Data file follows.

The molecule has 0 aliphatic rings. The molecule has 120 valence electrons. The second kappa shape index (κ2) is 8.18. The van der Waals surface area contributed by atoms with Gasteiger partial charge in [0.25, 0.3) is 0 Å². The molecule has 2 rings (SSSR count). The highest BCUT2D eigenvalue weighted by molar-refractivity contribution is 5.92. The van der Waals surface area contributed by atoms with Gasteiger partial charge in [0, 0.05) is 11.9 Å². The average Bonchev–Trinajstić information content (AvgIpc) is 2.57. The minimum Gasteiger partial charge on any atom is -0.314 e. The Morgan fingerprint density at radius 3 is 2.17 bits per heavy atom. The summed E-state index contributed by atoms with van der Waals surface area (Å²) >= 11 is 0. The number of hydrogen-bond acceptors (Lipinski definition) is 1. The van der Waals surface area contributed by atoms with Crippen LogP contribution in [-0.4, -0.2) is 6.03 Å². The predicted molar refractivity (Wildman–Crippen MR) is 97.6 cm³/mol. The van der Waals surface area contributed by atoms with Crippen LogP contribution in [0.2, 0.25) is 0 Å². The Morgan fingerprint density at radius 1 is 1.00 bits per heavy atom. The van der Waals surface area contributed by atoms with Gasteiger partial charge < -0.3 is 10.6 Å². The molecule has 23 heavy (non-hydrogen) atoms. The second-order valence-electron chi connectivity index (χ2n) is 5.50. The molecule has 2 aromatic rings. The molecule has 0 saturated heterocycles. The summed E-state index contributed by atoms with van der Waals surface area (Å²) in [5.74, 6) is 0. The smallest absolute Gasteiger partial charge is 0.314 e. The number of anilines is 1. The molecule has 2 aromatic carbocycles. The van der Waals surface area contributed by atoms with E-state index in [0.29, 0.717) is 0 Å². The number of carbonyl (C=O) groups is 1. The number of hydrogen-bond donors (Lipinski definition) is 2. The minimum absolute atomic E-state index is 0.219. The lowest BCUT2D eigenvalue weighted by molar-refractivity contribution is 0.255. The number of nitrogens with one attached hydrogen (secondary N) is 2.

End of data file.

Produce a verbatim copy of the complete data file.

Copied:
The molecule has 0 aliphatic rings. The molecule has 120 valence electrons. The second kappa shape index (κ2) is 8.18. The van der Waals surface area contributed by atoms with Gasteiger partial charge in [0.25, 0.3) is 0 Å². The molecule has 2 rings (SSSR count). The highest BCUT2D eigenvalue weighted by molar-refractivity contribution is 5.92. The van der Waals surface area contributed by atoms with Gasteiger partial charge in [0, 0.05) is 11.9 Å². The average Bonchev–Trinajstić information content (AvgIpc) is 2.57. The minimum Gasteiger partial charge on any atom is -0.314 e. The Morgan fingerprint density at radius 3 is 2.17 bits per heavy atom. The summed E-state index contributed by atoms with van der Waals surface area (Å²) >= 11 is 0. The number of hydrogen-bond acceptors (Lipinski definition) is 1. The van der Waals surface area contributed by atoms with Crippen LogP contribution in [-0.4, -0.2) is 6.03 Å². The predicted molar refractivity (Wildman–Crippen MR) is 97.6 cm³/mol. The van der Waals surface area contributed by atoms with Crippen LogP contribution in [0.2, 0.25) is 0 Å². The Morgan fingerprint density at radius 1 is 1.00 bits per heavy atom. The van der Waals surface area contributed by atoms with Gasteiger partial charge < -0.3 is 10.6 Å². The molecule has 23 heavy (non-hydrogen) atoms. The second-order valence-electron chi connectivity index (χ2n) is 5.50. The molecule has 2 aromatic rings. The molecule has 0 saturated heterocycles. The summed E-state index contributed by atoms with van der Waals surface area (Å²) in [5.74, 6) is 0. The smallest absolute Gasteiger partial charge is 0.314 e. The number of anilines is 1. The molecule has 2 aromatic carbocycles. The van der Waals surface area contributed by atoms with E-state index in [0.29, 0.717) is 0 Å². The number of carbonyl (C=O) groups is 1. The number of hydrogen-bond donors (Lipinski definition) is 2. The minimum absolute atomic E-state index is 0.219. The lowest BCUT2D eigenvalue weighted by molar-refractivity contribution is 0.255. The number of nitrogens with one attached hydrogen (secondary N) is 2.